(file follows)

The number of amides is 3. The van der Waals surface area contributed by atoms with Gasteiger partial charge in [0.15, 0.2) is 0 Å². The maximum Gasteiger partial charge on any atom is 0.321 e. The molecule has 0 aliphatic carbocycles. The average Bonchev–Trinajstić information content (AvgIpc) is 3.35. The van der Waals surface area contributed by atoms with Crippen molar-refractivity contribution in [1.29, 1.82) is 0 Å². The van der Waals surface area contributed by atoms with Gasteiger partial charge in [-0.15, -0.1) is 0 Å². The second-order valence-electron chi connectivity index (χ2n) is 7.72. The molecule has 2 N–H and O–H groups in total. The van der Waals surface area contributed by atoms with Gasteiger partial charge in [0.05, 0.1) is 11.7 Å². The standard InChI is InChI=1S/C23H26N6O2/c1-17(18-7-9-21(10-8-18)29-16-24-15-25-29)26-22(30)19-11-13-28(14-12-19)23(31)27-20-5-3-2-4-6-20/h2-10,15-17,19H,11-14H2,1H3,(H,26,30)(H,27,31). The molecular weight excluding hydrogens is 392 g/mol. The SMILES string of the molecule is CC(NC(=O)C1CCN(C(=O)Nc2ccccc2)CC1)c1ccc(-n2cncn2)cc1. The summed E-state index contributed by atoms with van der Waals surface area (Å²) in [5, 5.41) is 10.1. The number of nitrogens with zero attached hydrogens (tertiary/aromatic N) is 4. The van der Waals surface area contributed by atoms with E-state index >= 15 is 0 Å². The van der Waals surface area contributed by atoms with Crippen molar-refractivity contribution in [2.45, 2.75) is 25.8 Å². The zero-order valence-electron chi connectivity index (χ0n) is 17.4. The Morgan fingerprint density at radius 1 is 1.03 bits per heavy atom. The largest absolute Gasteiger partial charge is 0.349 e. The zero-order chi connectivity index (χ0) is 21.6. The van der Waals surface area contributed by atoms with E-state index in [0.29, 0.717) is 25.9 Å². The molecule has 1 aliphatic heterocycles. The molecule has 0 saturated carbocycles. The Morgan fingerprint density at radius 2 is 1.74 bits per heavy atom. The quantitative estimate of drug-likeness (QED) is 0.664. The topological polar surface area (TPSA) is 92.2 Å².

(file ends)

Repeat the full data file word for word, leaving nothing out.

The number of amides is 3. The van der Waals surface area contributed by atoms with Gasteiger partial charge in [0.15, 0.2) is 0 Å². The maximum Gasteiger partial charge on any atom is 0.321 e. The molecule has 0 aliphatic carbocycles. The average Bonchev–Trinajstić information content (AvgIpc) is 3.35. The van der Waals surface area contributed by atoms with Crippen molar-refractivity contribution in [1.29, 1.82) is 0 Å². The van der Waals surface area contributed by atoms with Gasteiger partial charge in [-0.15, -0.1) is 0 Å². The second-order valence-electron chi connectivity index (χ2n) is 7.72. The molecule has 2 N–H and O–H groups in total. The van der Waals surface area contributed by atoms with Gasteiger partial charge in [0.05, 0.1) is 11.7 Å². The standard InChI is InChI=1S/C23H26N6O2/c1-17(18-7-9-21(10-8-18)29-16-24-15-25-29)26-22(30)19-11-13-28(14-12-19)23(31)27-20-5-3-2-4-6-20/h2-10,15-17,19H,11-14H2,1H3,(H,26,30)(H,27,31). The molecular weight excluding hydrogens is 392 g/mol. The SMILES string of the molecule is CC(NC(=O)C1CCN(C(=O)Nc2ccccc2)CC1)c1ccc(-n2cncn2)cc1. The summed E-state index contributed by atoms with van der Waals surface area (Å²) in [5, 5.41) is 10.1. The number of nitrogens with zero attached hydrogens (tertiary/aromatic N) is 4. The van der Waals surface area contributed by atoms with E-state index >= 15 is 0 Å². The van der Waals surface area contributed by atoms with Crippen molar-refractivity contribution in [2.45, 2.75) is 25.8 Å². The zero-order valence-electron chi connectivity index (χ0n) is 17.4. The Morgan fingerprint density at radius 1 is 1.03 bits per heavy atom. The largest absolute Gasteiger partial charge is 0.349 e. The zero-order chi connectivity index (χ0) is 21.6. The van der Waals surface area contributed by atoms with E-state index in [0.29, 0.717) is 25.9 Å². The molecule has 1 aliphatic heterocycles. The molecule has 0 saturated carbocycles. The Morgan fingerprint density at radius 2 is 1.74 bits per heavy atom. The quantitative estimate of drug-likeness (QED) is 0.664. The topological polar surface area (TPSA) is 92.2 Å².